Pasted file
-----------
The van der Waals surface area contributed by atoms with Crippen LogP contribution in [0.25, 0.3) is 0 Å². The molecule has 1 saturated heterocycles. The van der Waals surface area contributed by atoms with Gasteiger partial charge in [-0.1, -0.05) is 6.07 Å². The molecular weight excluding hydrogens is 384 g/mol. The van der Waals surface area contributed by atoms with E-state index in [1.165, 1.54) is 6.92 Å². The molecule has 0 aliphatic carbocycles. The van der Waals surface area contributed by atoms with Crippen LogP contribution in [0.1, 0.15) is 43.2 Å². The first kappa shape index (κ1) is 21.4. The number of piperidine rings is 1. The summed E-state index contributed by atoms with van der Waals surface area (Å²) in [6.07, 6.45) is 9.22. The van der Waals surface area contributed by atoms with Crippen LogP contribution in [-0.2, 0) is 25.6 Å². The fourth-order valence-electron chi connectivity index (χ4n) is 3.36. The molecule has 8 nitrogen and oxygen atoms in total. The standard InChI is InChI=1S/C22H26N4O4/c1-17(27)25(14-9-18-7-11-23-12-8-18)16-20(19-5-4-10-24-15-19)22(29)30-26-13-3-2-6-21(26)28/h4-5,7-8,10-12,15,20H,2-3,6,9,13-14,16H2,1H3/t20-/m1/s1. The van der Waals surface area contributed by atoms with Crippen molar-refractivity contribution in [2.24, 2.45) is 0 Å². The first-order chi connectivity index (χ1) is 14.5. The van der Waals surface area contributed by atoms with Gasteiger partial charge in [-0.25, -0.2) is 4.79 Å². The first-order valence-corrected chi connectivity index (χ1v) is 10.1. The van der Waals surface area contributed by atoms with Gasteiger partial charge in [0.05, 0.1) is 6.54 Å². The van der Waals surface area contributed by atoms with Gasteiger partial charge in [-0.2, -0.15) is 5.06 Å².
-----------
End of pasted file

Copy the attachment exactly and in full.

The van der Waals surface area contributed by atoms with Crippen LogP contribution in [0.25, 0.3) is 0 Å². The molecule has 1 saturated heterocycles. The van der Waals surface area contributed by atoms with Gasteiger partial charge in [-0.1, -0.05) is 6.07 Å². The molecular weight excluding hydrogens is 384 g/mol. The van der Waals surface area contributed by atoms with E-state index in [1.165, 1.54) is 6.92 Å². The molecule has 0 aliphatic carbocycles. The van der Waals surface area contributed by atoms with Crippen LogP contribution in [0.1, 0.15) is 43.2 Å². The first kappa shape index (κ1) is 21.4. The number of piperidine rings is 1. The summed E-state index contributed by atoms with van der Waals surface area (Å²) in [6.07, 6.45) is 9.22. The van der Waals surface area contributed by atoms with Crippen LogP contribution in [-0.2, 0) is 25.6 Å². The fourth-order valence-electron chi connectivity index (χ4n) is 3.36. The molecule has 8 nitrogen and oxygen atoms in total. The standard InChI is InChI=1S/C22H26N4O4/c1-17(27)25(14-9-18-7-11-23-12-8-18)16-20(19-5-4-10-24-15-19)22(29)30-26-13-3-2-6-21(26)28/h4-5,7-8,10-12,15,20H,2-3,6,9,13-14,16H2,1H3/t20-/m1/s1. The van der Waals surface area contributed by atoms with Crippen molar-refractivity contribution in [2.24, 2.45) is 0 Å². The first-order chi connectivity index (χ1) is 14.5. The van der Waals surface area contributed by atoms with Gasteiger partial charge in [-0.25, -0.2) is 4.79 Å². The first-order valence-corrected chi connectivity index (χ1v) is 10.1. The van der Waals surface area contributed by atoms with Gasteiger partial charge in [0.05, 0.1) is 6.54 Å². The van der Waals surface area contributed by atoms with Gasteiger partial charge in [-0.2, -0.15) is 5.06 Å².